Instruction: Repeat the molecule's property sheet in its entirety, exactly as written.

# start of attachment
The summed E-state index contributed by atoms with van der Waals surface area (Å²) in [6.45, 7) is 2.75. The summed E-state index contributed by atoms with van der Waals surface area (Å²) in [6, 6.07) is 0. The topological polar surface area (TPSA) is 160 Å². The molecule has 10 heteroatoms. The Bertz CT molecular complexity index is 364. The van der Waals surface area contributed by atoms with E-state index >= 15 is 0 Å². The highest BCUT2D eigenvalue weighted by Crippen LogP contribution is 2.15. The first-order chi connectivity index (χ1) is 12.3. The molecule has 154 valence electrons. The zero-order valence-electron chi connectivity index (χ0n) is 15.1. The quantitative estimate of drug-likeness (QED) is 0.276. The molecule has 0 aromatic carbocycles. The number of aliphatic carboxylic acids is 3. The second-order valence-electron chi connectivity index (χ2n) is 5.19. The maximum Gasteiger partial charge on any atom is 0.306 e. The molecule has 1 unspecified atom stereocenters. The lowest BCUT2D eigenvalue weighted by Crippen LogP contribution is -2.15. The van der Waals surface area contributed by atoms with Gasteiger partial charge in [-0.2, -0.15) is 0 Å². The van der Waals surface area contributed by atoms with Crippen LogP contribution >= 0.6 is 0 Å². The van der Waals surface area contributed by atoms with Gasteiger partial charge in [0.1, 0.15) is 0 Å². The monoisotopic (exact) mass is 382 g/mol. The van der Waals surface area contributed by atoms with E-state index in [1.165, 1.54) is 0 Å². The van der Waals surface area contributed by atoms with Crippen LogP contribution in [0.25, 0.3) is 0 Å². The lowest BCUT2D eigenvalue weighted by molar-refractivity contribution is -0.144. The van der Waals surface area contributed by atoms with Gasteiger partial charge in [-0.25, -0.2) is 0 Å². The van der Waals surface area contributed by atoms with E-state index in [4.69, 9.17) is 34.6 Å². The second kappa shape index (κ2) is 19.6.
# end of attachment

The summed E-state index contributed by atoms with van der Waals surface area (Å²) in [6.45, 7) is 2.75. The summed E-state index contributed by atoms with van der Waals surface area (Å²) in [6, 6.07) is 0. The topological polar surface area (TPSA) is 160 Å². The molecule has 10 heteroatoms. The Bertz CT molecular complexity index is 364. The van der Waals surface area contributed by atoms with E-state index >= 15 is 0 Å². The highest BCUT2D eigenvalue weighted by Crippen LogP contribution is 2.15. The first-order chi connectivity index (χ1) is 12.3. The molecule has 154 valence electrons. The zero-order valence-electron chi connectivity index (χ0n) is 15.1. The quantitative estimate of drug-likeness (QED) is 0.276. The molecule has 0 aromatic carbocycles. The number of aliphatic carboxylic acids is 3. The second-order valence-electron chi connectivity index (χ2n) is 5.19. The maximum Gasteiger partial charge on any atom is 0.306 e. The molecule has 1 unspecified atom stereocenters. The lowest BCUT2D eigenvalue weighted by Crippen LogP contribution is -2.15. The van der Waals surface area contributed by atoms with Gasteiger partial charge in [-0.2, -0.15) is 0 Å². The van der Waals surface area contributed by atoms with Crippen LogP contribution >= 0.6 is 0 Å². The van der Waals surface area contributed by atoms with Gasteiger partial charge in [0.1, 0.15) is 0 Å². The monoisotopic (exact) mass is 382 g/mol. The van der Waals surface area contributed by atoms with E-state index in [1.165, 1.54) is 0 Å². The van der Waals surface area contributed by atoms with Crippen LogP contribution in [0.25, 0.3) is 0 Å². The lowest BCUT2D eigenvalue weighted by molar-refractivity contribution is -0.144. The van der Waals surface area contributed by atoms with Gasteiger partial charge in [-0.25, -0.2) is 0 Å². The van der Waals surface area contributed by atoms with E-state index in [4.69, 9.17) is 34.6 Å². The second kappa shape index (κ2) is 19.6.